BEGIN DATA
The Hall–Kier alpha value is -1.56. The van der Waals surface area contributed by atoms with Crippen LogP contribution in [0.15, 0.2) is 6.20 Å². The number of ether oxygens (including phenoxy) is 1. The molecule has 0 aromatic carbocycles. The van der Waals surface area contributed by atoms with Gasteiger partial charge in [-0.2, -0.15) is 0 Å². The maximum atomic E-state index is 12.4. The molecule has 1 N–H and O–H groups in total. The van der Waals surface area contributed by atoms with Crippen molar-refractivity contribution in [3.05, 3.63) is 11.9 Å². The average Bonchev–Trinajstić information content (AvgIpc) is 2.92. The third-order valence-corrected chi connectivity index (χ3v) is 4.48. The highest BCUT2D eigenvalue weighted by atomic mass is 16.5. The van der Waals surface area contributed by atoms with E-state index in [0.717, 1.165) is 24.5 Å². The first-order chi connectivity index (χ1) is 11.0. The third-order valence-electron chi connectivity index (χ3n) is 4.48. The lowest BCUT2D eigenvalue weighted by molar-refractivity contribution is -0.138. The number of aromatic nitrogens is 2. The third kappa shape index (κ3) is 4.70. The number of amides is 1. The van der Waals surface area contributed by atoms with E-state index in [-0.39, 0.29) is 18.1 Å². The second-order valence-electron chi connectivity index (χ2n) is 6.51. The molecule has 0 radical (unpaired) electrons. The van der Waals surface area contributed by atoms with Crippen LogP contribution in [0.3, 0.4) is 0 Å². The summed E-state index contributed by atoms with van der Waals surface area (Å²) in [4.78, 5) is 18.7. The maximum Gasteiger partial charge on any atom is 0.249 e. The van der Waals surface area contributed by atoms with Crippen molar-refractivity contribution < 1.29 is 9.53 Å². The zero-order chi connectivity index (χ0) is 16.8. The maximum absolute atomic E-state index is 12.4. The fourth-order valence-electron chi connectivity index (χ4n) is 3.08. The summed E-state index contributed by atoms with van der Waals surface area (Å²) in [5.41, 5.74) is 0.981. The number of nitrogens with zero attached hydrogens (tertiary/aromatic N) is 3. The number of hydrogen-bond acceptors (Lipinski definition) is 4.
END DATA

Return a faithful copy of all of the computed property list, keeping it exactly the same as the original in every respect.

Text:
The Hall–Kier alpha value is -1.56. The van der Waals surface area contributed by atoms with Crippen LogP contribution in [0.15, 0.2) is 6.20 Å². The number of ether oxygens (including phenoxy) is 1. The molecule has 0 aromatic carbocycles. The van der Waals surface area contributed by atoms with Gasteiger partial charge in [-0.2, -0.15) is 0 Å². The maximum atomic E-state index is 12.4. The molecule has 1 N–H and O–H groups in total. The van der Waals surface area contributed by atoms with Crippen molar-refractivity contribution in [3.05, 3.63) is 11.9 Å². The average Bonchev–Trinajstić information content (AvgIpc) is 2.92. The third-order valence-corrected chi connectivity index (χ3v) is 4.48. The highest BCUT2D eigenvalue weighted by atomic mass is 16.5. The van der Waals surface area contributed by atoms with E-state index in [0.717, 1.165) is 24.5 Å². The first-order chi connectivity index (χ1) is 11.0. The third-order valence-electron chi connectivity index (χ3n) is 4.48. The lowest BCUT2D eigenvalue weighted by molar-refractivity contribution is -0.138. The number of aromatic nitrogens is 2. The third kappa shape index (κ3) is 4.70. The number of amides is 1. The van der Waals surface area contributed by atoms with E-state index in [-0.39, 0.29) is 18.1 Å². The second-order valence-electron chi connectivity index (χ2n) is 6.51. The molecule has 0 radical (unpaired) electrons. The van der Waals surface area contributed by atoms with Crippen LogP contribution in [0.3, 0.4) is 0 Å². The summed E-state index contributed by atoms with van der Waals surface area (Å²) in [4.78, 5) is 18.7. The maximum Gasteiger partial charge on any atom is 0.249 e. The van der Waals surface area contributed by atoms with Crippen molar-refractivity contribution < 1.29 is 9.53 Å². The zero-order chi connectivity index (χ0) is 16.8. The maximum absolute atomic E-state index is 12.4. The fourth-order valence-electron chi connectivity index (χ4n) is 3.08. The summed E-state index contributed by atoms with van der Waals surface area (Å²) in [5.41, 5.74) is 0.981. The number of nitrogens with zero attached hydrogens (tertiary/aromatic N) is 3. The number of hydrogen-bond acceptors (Lipinski definition) is 4.